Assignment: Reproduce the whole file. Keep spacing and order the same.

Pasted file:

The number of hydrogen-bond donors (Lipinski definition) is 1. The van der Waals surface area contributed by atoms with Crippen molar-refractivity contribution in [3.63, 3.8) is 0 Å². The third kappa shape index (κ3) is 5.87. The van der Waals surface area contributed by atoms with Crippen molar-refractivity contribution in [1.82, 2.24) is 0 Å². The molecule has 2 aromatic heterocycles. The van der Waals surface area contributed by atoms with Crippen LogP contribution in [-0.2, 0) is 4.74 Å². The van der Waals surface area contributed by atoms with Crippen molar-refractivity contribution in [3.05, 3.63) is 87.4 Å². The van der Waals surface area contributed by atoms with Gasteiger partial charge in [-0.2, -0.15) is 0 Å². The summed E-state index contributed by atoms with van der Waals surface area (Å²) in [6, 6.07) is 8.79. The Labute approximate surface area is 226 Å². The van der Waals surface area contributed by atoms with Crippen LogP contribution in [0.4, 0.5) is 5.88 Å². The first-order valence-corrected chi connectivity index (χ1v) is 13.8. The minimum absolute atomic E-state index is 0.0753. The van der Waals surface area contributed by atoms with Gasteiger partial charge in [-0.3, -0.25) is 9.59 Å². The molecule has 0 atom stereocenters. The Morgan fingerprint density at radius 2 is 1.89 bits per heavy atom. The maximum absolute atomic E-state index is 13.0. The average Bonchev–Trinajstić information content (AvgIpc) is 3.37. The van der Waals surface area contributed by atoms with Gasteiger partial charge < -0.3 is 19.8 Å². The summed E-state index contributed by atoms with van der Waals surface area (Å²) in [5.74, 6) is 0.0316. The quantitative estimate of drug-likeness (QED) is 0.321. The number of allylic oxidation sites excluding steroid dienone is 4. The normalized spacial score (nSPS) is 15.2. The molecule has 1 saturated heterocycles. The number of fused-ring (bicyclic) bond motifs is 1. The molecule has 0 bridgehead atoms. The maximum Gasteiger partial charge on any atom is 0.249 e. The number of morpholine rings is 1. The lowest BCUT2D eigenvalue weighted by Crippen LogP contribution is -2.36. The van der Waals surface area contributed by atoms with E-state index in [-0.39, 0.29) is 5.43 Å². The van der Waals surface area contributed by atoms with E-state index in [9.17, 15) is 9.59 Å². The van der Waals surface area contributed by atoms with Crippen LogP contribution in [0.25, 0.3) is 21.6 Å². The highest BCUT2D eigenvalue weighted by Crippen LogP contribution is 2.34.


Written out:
The number of hydrogen-bond donors (Lipinski definition) is 1. The van der Waals surface area contributed by atoms with Crippen molar-refractivity contribution in [3.63, 3.8) is 0 Å². The third kappa shape index (κ3) is 5.87. The van der Waals surface area contributed by atoms with Crippen molar-refractivity contribution in [1.82, 2.24) is 0 Å². The molecule has 2 aromatic heterocycles. The van der Waals surface area contributed by atoms with Crippen LogP contribution in [-0.2, 0) is 4.74 Å². The van der Waals surface area contributed by atoms with Crippen molar-refractivity contribution in [3.05, 3.63) is 87.4 Å². The van der Waals surface area contributed by atoms with Gasteiger partial charge in [-0.2, -0.15) is 0 Å². The summed E-state index contributed by atoms with van der Waals surface area (Å²) in [6, 6.07) is 8.79. The Labute approximate surface area is 226 Å². The van der Waals surface area contributed by atoms with Crippen LogP contribution in [0.4, 0.5) is 5.88 Å². The first-order valence-corrected chi connectivity index (χ1v) is 13.8. The minimum absolute atomic E-state index is 0.0753. The van der Waals surface area contributed by atoms with Gasteiger partial charge in [-0.3, -0.25) is 9.59 Å². The molecule has 0 atom stereocenters. The Morgan fingerprint density at radius 2 is 1.89 bits per heavy atom. The maximum absolute atomic E-state index is 13.0. The average Bonchev–Trinajstić information content (AvgIpc) is 3.37. The van der Waals surface area contributed by atoms with Gasteiger partial charge < -0.3 is 19.8 Å². The summed E-state index contributed by atoms with van der Waals surface area (Å²) in [5.74, 6) is 0.0316. The quantitative estimate of drug-likeness (QED) is 0.321. The number of allylic oxidation sites excluding steroid dienone is 4. The normalized spacial score (nSPS) is 15.2. The molecule has 1 saturated heterocycles. The number of fused-ring (bicyclic) bond motifs is 1. The molecule has 0 bridgehead atoms. The maximum Gasteiger partial charge on any atom is 0.249 e. The number of morpholine rings is 1. The lowest BCUT2D eigenvalue weighted by Crippen LogP contribution is -2.36. The van der Waals surface area contributed by atoms with E-state index in [-0.39, 0.29) is 5.43 Å². The van der Waals surface area contributed by atoms with E-state index in [9.17, 15) is 9.59 Å². The van der Waals surface area contributed by atoms with Crippen LogP contribution in [0.25, 0.3) is 21.6 Å². The highest BCUT2D eigenvalue weighted by Crippen LogP contribution is 2.34.